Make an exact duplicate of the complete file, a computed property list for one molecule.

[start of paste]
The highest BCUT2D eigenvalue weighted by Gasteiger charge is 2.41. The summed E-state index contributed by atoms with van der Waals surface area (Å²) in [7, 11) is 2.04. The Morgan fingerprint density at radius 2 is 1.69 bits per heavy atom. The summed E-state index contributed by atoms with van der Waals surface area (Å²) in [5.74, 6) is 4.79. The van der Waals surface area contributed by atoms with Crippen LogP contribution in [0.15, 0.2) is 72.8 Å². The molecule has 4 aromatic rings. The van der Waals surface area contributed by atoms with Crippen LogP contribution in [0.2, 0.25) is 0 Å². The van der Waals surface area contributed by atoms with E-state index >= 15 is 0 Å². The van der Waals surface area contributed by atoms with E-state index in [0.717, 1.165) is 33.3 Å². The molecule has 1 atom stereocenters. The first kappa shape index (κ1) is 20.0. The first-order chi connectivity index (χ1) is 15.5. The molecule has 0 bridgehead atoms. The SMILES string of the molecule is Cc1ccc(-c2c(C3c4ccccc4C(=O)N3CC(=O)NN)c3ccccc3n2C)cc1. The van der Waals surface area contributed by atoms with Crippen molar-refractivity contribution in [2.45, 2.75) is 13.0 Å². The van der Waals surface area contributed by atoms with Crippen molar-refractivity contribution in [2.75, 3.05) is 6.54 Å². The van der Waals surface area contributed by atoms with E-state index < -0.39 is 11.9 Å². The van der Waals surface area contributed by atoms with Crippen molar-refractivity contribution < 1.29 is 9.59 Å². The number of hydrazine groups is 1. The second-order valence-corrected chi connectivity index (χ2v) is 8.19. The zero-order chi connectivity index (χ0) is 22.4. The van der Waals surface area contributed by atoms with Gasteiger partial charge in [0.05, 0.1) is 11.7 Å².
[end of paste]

The highest BCUT2D eigenvalue weighted by Gasteiger charge is 2.41. The summed E-state index contributed by atoms with van der Waals surface area (Å²) in [7, 11) is 2.04. The Morgan fingerprint density at radius 2 is 1.69 bits per heavy atom. The summed E-state index contributed by atoms with van der Waals surface area (Å²) in [5.74, 6) is 4.79. The van der Waals surface area contributed by atoms with Crippen LogP contribution in [0.15, 0.2) is 72.8 Å². The molecule has 4 aromatic rings. The van der Waals surface area contributed by atoms with Crippen LogP contribution in [0.2, 0.25) is 0 Å². The van der Waals surface area contributed by atoms with E-state index >= 15 is 0 Å². The van der Waals surface area contributed by atoms with E-state index in [0.717, 1.165) is 33.3 Å². The molecule has 1 atom stereocenters. The first kappa shape index (κ1) is 20.0. The first-order chi connectivity index (χ1) is 15.5. The molecule has 0 bridgehead atoms. The SMILES string of the molecule is Cc1ccc(-c2c(C3c4ccccc4C(=O)N3CC(=O)NN)c3ccccc3n2C)cc1. The van der Waals surface area contributed by atoms with Crippen molar-refractivity contribution in [2.45, 2.75) is 13.0 Å². The van der Waals surface area contributed by atoms with Crippen molar-refractivity contribution in [2.75, 3.05) is 6.54 Å². The van der Waals surface area contributed by atoms with E-state index < -0.39 is 11.9 Å². The van der Waals surface area contributed by atoms with Crippen molar-refractivity contribution < 1.29 is 9.59 Å². The number of hydrazine groups is 1. The second-order valence-corrected chi connectivity index (χ2v) is 8.19. The zero-order chi connectivity index (χ0) is 22.4. The van der Waals surface area contributed by atoms with Gasteiger partial charge in [0.05, 0.1) is 11.7 Å².